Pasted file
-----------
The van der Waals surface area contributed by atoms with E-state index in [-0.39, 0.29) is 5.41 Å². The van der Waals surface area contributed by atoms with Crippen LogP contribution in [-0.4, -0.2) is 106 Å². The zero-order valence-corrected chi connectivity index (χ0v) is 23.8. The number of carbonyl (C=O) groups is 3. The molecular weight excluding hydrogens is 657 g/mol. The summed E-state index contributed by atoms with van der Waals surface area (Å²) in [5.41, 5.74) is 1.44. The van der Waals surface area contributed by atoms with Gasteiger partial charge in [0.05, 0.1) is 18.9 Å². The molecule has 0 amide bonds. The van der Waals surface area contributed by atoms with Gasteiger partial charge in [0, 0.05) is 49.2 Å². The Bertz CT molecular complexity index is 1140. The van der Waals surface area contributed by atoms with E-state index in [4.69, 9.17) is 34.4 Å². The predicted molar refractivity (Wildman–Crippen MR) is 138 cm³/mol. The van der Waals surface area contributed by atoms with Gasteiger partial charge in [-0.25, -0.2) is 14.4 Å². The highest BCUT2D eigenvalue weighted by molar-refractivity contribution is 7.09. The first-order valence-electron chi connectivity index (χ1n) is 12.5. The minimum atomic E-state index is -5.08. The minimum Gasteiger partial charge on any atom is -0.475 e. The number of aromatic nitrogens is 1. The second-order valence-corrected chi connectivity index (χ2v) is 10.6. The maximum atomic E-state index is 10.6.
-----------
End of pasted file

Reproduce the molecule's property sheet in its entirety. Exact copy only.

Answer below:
The van der Waals surface area contributed by atoms with E-state index in [-0.39, 0.29) is 5.41 Å². The van der Waals surface area contributed by atoms with Crippen LogP contribution in [-0.4, -0.2) is 106 Å². The zero-order valence-corrected chi connectivity index (χ0v) is 23.8. The number of carbonyl (C=O) groups is 3. The molecular weight excluding hydrogens is 657 g/mol. The summed E-state index contributed by atoms with van der Waals surface area (Å²) in [5.41, 5.74) is 1.44. The van der Waals surface area contributed by atoms with Gasteiger partial charge in [0.05, 0.1) is 18.9 Å². The molecule has 0 amide bonds. The van der Waals surface area contributed by atoms with Gasteiger partial charge in [0, 0.05) is 49.2 Å². The Bertz CT molecular complexity index is 1140. The van der Waals surface area contributed by atoms with E-state index in [4.69, 9.17) is 34.4 Å². The predicted molar refractivity (Wildman–Crippen MR) is 138 cm³/mol. The van der Waals surface area contributed by atoms with Gasteiger partial charge in [-0.25, -0.2) is 14.4 Å². The highest BCUT2D eigenvalue weighted by molar-refractivity contribution is 7.09. The first-order valence-electron chi connectivity index (χ1n) is 12.5. The minimum atomic E-state index is -5.08. The minimum Gasteiger partial charge on any atom is -0.475 e. The number of aromatic nitrogens is 1. The second-order valence-corrected chi connectivity index (χ2v) is 10.6. The maximum atomic E-state index is 10.6.